Over the last few years, candidates have had an increased focus on what technology the firms they are considering employ. So much so, that we have witnessed firms actually lose a few candidates that could have been excellent planners to fin tech start-up types. With that in mind, this month's post is to challenge you to take a look at your current technology infrastructure to see if your firm is meeting the mark.
1. Utilize Software: Believe it or not, we have firms contact us that do not use any type of financial planning software or customer relationship management (CRM) software. The prior is understandable especially if there is not a focus on financial planning however using Outlook or Excel or nothing at all for CRM is concerning and virtually eliminates a firm’s chances in attracting the best and brightest talent. New planner candidates are being trained on all of the most popular programs such as Redtail, Junxure, Tamarac, Salesforce CRM systems as well as Moneytree, MoneyGuidePro, eMoney, Navicient planning software programs. So they tend not to be as excited about an opportunity when they learn the firm uses custom excel spreadsheets or no software at all. If you have considered moving to a more mainstream program, hiring a newer planner and letting them take the lead on research, selection and implementation is something that tends to excite them.
2. Have An Appealing Website: Gone are the days of viewing your website as “an online brochure.” A comment we get frequently from firms. Ideally, you should probably be updating your website every 3-5 years, just to give it a fresh, new look. Check out Vista Wealth Management's website at www.vistawealth.com for some ideas on a clean and modern website. Have a LinkedIn profile, Twitter handle, and Facebook page all with your picture because prospective clients and candidates will review these to decide whether they can see themselves working with you as their planner or their employer.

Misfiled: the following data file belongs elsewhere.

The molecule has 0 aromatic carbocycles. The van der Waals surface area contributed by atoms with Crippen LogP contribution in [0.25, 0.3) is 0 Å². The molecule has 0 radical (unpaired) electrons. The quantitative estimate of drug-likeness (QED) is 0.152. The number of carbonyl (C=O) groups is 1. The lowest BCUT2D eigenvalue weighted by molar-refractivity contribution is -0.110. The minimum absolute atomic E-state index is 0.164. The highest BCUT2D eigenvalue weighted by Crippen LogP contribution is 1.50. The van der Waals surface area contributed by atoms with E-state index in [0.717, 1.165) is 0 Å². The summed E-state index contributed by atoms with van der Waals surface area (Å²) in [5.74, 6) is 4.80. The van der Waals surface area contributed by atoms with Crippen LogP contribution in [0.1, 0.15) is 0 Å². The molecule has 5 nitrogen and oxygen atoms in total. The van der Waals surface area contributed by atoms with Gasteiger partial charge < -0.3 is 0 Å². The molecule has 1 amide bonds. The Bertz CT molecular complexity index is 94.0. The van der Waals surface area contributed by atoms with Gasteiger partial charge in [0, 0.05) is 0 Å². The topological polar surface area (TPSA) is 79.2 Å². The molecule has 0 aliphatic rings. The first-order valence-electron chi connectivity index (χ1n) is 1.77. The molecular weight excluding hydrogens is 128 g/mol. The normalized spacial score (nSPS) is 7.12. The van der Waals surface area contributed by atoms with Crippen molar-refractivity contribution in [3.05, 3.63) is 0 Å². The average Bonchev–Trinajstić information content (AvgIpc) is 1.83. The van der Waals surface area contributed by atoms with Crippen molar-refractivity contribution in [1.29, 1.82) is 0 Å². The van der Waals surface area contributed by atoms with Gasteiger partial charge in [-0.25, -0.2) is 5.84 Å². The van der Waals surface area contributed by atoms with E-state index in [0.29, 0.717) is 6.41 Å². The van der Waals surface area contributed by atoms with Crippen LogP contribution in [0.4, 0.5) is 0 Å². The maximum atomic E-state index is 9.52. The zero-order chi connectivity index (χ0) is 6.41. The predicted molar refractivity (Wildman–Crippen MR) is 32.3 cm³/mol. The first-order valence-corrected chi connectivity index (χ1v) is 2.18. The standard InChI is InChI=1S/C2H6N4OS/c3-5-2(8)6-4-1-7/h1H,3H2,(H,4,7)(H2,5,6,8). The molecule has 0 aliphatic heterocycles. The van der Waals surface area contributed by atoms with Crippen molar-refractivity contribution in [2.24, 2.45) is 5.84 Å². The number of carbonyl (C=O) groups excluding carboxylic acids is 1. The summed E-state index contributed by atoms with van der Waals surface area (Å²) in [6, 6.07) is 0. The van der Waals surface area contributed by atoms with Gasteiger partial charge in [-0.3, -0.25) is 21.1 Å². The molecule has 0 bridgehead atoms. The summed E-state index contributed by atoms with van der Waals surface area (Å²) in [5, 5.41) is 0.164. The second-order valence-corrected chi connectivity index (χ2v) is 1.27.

3. Up to Date Hardware/Software Tools:onsider upgrading computers every couple of years since performance doubles around the 18-24 month mark. Also, be sure to have large monitors for your team members (possibly multiple screens for each employee) for both visual appeal and increased productivity. As I travel out on the conference circuit, I have noticed a trend of shifting away from the bulky laptops and iPads to hybrids such as Microsoft’s Surface Pro 3 and Lenovo’s Yoga 3 Pro marketed as a hybrid to replace your tablet and laptop. Items such as these are worth considering as you visualize how work gets done in your firm now and in the future since working remotely, flexibility, and hardware adaptability are revered by the next generation planner.
In the end, using technology can help make your organization more efficient, more capable of growth, and ensures you appear on the forefront of the industry. Current and future team members want to be a part of a technology-centric culture and not stuck at a place they perceive to be “an old school firm” unwilling to change. In an article on the FPA website from last year, industry experts seem to agree that average annual spending for a financial planning firm on technology should be a minimum of 3%-10% of revenue. If you are not currently utilizing these offerings, start your research process, or instead hire a new planner to help you sort through all of this, so you can continue to do what you do best.